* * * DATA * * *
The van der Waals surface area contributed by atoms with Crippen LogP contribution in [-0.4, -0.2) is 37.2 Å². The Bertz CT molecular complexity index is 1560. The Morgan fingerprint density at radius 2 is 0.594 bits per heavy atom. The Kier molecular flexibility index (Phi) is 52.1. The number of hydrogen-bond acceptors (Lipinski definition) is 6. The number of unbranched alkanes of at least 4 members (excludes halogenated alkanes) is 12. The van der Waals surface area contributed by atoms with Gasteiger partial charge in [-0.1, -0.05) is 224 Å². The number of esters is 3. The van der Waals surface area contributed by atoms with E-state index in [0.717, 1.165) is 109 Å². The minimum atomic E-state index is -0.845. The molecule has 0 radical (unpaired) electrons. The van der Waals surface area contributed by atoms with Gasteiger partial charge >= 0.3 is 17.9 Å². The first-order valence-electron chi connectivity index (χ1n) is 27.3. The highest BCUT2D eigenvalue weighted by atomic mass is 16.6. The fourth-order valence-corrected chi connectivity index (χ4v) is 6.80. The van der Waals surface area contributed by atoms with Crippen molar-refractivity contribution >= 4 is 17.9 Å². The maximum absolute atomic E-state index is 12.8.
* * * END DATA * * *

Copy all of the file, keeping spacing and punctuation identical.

The van der Waals surface area contributed by atoms with Crippen LogP contribution in [-0.4, -0.2) is 37.2 Å². The Bertz CT molecular complexity index is 1560. The Morgan fingerprint density at radius 2 is 0.594 bits per heavy atom. The Kier molecular flexibility index (Phi) is 52.1. The number of hydrogen-bond acceptors (Lipinski definition) is 6. The number of unbranched alkanes of at least 4 members (excludes halogenated alkanes) is 12. The van der Waals surface area contributed by atoms with Gasteiger partial charge in [-0.1, -0.05) is 224 Å². The number of esters is 3. The van der Waals surface area contributed by atoms with E-state index in [0.717, 1.165) is 109 Å². The minimum atomic E-state index is -0.845. The molecule has 0 radical (unpaired) electrons. The van der Waals surface area contributed by atoms with Gasteiger partial charge >= 0.3 is 17.9 Å². The first-order valence-electron chi connectivity index (χ1n) is 27.3. The highest BCUT2D eigenvalue weighted by atomic mass is 16.6. The fourth-order valence-corrected chi connectivity index (χ4v) is 6.80. The van der Waals surface area contributed by atoms with Crippen molar-refractivity contribution >= 4 is 17.9 Å². The maximum absolute atomic E-state index is 12.8.